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Alexander v. Cunningham Roofing Co.

New Jersey Supreme Court


Decided: October 10, 1940.

HAZEL D. ALEXANDER, PROSECUTRIX-RESPONDENT,
v.
CUNNINGHAM ROOFING COMPANY, INC., A BODY CORPORATE, RESPONDENT-APPELLANT

On appeal from a judgment of the Supreme Court, whose opinion is reported in 124 N.J.L. 390.

For the appellant, Clarence B. Tippett.

For the respondent, Nathan Rabinowitz, Isadore Rabinowitz and S. Martin Mandon (Isadore Rabinowitz, of counsel).

[125 NJL Page 278]

PER CURIAM.

The judgment is affirmed, for the reasons stated in the opinion of Mr. Justice Perskie for the Supreme Court.

As regards appellant's insistence that respondent was not, "in fact, and as a matter of law," totally dependent upon her husband at the time of his death, it suffices to point out that the ruling principle is declared in Comparri v. James Readding, Inc., 120 N.J.L. 168, a case dealing with a child of the deceased employe who was not "actually a part" of her deceased father's "household at the time of his death" -- one whose status under the statute is akin to that of the widow so situated. There this court, in a deliverance by Mr. Justice Donges, declared: "It will be observed that the test is as to the dependency of a child upon the father. It is not governed in the slightest degree by the amount of money actually contributed to, or expended upon the child. It is undoubted that the law imposed upon the decedent the duty of fully and wholly maintaining his daughter. The legal duty was the subject of court order, and it must be presumed, that, in view of the legal duty of the father, the court determined

[125 NJL Page 279]

that the amount then required for the full and total maintenance of the daughter, in view of the father's financial abilities, was the sum of $5 a week. * * * The undoubted fact that the father failed in his duty to provide for her, did not render the daughter any less dependent. * * * The test being dependency, and dependency having been legally determined as before stated, and nothing appearing to the contrary, the statute fixes the amount of the compensation without regard to the amount actually expended by the father on his daughter."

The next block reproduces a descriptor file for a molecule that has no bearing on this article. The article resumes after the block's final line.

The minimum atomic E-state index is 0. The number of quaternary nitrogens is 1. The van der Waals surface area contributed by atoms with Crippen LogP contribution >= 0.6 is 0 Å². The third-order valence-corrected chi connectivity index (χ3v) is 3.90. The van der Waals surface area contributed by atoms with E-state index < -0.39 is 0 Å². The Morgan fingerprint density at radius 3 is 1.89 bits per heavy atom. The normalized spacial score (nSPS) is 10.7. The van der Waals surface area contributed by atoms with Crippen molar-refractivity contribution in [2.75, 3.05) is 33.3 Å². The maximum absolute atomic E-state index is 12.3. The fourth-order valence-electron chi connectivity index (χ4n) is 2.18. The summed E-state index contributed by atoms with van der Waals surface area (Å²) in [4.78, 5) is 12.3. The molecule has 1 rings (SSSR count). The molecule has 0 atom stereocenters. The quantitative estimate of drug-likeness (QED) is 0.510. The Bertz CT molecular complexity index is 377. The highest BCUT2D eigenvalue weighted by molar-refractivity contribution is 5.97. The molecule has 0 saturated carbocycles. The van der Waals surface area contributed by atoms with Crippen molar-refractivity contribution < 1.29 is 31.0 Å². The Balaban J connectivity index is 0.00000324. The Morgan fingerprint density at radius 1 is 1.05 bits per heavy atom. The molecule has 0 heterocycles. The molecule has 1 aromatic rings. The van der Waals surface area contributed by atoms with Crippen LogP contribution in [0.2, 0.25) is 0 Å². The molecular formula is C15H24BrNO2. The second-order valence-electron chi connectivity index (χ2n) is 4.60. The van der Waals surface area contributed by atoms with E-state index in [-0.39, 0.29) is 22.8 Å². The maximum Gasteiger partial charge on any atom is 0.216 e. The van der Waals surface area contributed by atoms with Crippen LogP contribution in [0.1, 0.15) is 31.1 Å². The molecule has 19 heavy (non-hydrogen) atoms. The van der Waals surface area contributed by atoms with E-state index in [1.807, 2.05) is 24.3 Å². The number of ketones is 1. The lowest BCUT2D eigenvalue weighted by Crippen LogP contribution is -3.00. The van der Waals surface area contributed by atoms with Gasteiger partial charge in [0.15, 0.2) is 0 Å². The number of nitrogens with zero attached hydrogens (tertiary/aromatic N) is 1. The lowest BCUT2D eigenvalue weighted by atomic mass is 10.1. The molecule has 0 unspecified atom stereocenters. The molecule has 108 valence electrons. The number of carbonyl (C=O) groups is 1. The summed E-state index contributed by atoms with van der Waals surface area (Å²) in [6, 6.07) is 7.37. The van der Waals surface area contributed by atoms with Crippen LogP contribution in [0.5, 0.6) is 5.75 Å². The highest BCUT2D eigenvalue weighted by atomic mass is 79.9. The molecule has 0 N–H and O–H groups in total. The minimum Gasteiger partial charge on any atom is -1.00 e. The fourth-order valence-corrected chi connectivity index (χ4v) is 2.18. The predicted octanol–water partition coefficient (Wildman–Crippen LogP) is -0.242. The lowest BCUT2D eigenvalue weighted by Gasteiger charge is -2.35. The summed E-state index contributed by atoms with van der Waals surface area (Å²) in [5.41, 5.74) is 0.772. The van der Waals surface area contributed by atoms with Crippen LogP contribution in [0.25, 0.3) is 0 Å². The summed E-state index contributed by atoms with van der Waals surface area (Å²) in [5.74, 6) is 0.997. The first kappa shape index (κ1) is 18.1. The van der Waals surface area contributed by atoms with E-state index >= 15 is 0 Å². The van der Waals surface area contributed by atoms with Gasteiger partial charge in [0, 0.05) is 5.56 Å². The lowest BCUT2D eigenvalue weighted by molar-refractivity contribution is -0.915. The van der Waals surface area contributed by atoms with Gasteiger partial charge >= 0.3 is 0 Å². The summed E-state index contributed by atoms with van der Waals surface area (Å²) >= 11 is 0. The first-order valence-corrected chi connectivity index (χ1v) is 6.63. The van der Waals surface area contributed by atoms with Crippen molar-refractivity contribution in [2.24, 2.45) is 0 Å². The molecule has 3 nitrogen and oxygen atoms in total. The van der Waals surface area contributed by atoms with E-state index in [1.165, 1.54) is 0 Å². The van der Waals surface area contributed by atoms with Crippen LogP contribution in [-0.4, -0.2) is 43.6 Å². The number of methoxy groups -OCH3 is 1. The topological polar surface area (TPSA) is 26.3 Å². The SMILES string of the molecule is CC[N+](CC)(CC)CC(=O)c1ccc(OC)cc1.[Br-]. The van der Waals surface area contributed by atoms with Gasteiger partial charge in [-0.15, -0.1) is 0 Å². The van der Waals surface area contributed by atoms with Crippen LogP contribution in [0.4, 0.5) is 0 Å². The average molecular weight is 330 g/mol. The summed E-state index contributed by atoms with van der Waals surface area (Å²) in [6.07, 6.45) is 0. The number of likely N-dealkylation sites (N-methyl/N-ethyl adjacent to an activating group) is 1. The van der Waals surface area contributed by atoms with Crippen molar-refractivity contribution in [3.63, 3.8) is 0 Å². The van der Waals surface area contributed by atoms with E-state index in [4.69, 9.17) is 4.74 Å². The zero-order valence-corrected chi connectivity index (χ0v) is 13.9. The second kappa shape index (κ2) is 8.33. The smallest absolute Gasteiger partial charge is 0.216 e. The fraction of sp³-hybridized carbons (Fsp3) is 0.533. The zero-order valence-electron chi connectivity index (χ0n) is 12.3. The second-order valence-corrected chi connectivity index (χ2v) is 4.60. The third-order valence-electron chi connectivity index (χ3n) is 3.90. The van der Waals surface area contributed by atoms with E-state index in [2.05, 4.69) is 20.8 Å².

The fact that the claimant did not "vigorously," by legal proceedings or otherwise, seek "to enforce her legal right to support," is not a definitive circumstance, as the Common Pleas judge seems to suggest. While this is a factor to be considered with all the other facts and circumstances in the determination of the basic question of dependency, it is to be borne in mind that the law does not command the doing of a vain or futile thing. And, for reasons consistent with continuing dependency in the legal sense, the wife may refrain from action to enforce the legal obligation of support, such, for instance, as the conviction that coercive measures might preclude a termination of the separation sincerely sought by her. Compare Reeves v. Weber, 111 N.J. Eq. 454.

In this view, there was evidence to sustain the finding of total dependency made by the Supreme Court in the exercise of its statutory fact-finding function. Whether there had been a cessation of dependency or the husband's legal obligation of support, was a question of fact; and it is the settled procedural rule that findings of fact on conflicting evidence, or on uncontroverted evidence reasonably susceptible of divergent inferences, are conclusive on appeal.

For affirmance -- THE CHANCELLOR, CHIEF JUSTICE, CASE, DONGES, HEHER, PORTER, DEAR. WELLS, WOLFSKEIL, RAFFERTY, HAGUE, JJ. 11.

For reversal -- None.

19401010


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